Assuming an air of martyrdom, the Republican Party is trying to overturn the results of two 2008 senatorial elections, but is going to end up as a laughingstock.

The first case is that of former Alaska Senator Ted Stevens, who was defeated by Democrat Mark Begich by a very small margin, two weeks after being convicted of providing false information in a corruption investigation. Stevens had been investigated for supposedly accepting discounted work on his home from a politically “wired” contractor. When he was found guilty, figures in both major parties, including John McCain, called for him to resign.

Attorney General Eric Holder has decided not to continue prosecuting Stevens, who had demanded a new trial. According to press reports, Holder was incensed because he found that prosecutors in the case had illegally withheld some key evidence from the defense.

Now the head of the Republican Party in Alaska Randy Ruedrich and Alaska Governor and former GOP vice-presidential candidate Sarah Palin are hinting that the prosecution of Stevens was a dastardly plot by the prosecutors to smear his reputation just before the election and thus manipulate the results against him.

They demand that Sen. Begich step down and a new election be held. They make it sound as if the prosecution of Stevens was a Democratic Party plot to get their man in. Ruedrich is quoted by Fox News as saying “the only reason Mark Begich won the election in November was that a few thousand Alaskans thought that Sen. Ted Stevens was guilty of severe felonies. Sen. Stevens has maintained his innocence and now, even, the Department of Justice acknowledges its wrongdoing.’

But Stevens was prosecuted by the Republican Bush administration. The prosecution began in July 2008, before Aug. 27 primary in which Stevens handily defeated six GOP rivals, so any manipulating that went on might well have been within the Republican Party.

And why should the Bush Justice Department have worked for a Democratic victory?

To ask Democrat Begich to step down because of prosecutorial misconduct in the Bush Justice Department is laughable. Besides, it fails the “one set of rules for all” test. In the many cases in which Democratic Party candidates have lost by small margins after being smeared and slimed by the GOP with all sorts of last minute whispering campaigns, should the incumbents now resign and a new election be called? That’s not realistic politics.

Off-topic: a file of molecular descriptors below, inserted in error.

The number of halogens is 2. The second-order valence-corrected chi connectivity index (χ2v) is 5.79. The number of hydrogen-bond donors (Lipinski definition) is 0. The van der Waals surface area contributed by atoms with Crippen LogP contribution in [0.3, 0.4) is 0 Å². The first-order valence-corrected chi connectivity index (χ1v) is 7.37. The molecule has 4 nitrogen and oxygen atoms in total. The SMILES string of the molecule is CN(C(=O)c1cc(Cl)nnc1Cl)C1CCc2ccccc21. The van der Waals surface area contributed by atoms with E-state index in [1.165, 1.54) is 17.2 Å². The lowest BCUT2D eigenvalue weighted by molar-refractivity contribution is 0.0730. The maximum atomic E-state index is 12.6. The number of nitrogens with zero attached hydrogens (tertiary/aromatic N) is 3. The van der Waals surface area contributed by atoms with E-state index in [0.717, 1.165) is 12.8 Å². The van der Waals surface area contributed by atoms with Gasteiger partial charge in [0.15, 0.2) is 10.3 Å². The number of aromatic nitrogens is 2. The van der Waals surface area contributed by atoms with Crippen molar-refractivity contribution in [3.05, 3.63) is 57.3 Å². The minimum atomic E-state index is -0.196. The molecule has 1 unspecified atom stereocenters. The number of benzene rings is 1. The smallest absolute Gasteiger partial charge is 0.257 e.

Holder acted with integrity in dropping the prosecution of Stevens, even though, long before this prosecution, Stevens had become a standing joke nationally because of his reputation as a sleazy hustler (the “bridge to nowhere” and so forth).

In fact, the issue of prosecutorial misconduct and specifically of prosecutors concealing evidence from the defense is a national scandal, though the victims are usually poor and minority people and not senators.

The situation in Minnesota is slightly different, but has points in common. In November, the first count of votes gave incumbent GOP Senator Norm Coleman a slight margin over Democratic challenger Al Franken. But Minnesota law requires a recount when the results are so close, and as the recount has proceeded Franken has pulled slightly ahead, by 215 votes.

Coleman’s challenge of the rejection of absentee ballots and other matters has now been ruled on by the Minnesota Elections Court: They are allowing only 400 contested ballots to be reviewed, most likely not enough to overturn Franken’s margin. The GOP is hinting at going all the way to the Supreme Court with challenges, which would leave Minnesota with only half its senate delegation for weeks or months more.

The real issue here is that, although the Democrats have a majority in both Houses of Congress, they do not have the 60 votes in the Senate that would allow them to stop a filibuster and get to a vote on a bill without rounding up at least one Republican.

The Democrats now have 56 Senate seats to the Republicans’ 41, and there are two independents who are more likely to vote with the Democrats. If Franken is declared the winner in Minnesota, the Democrats and independents will have 59 seats, and will have to win over only one Republican for hard fought legislation such as the Employee Free Choice Act. But if the Minnesota seat goes to Coleman and somehow the Republicans recapture the Alaska seat, the Democrats will be 3 votes short.

That is the real name of the game.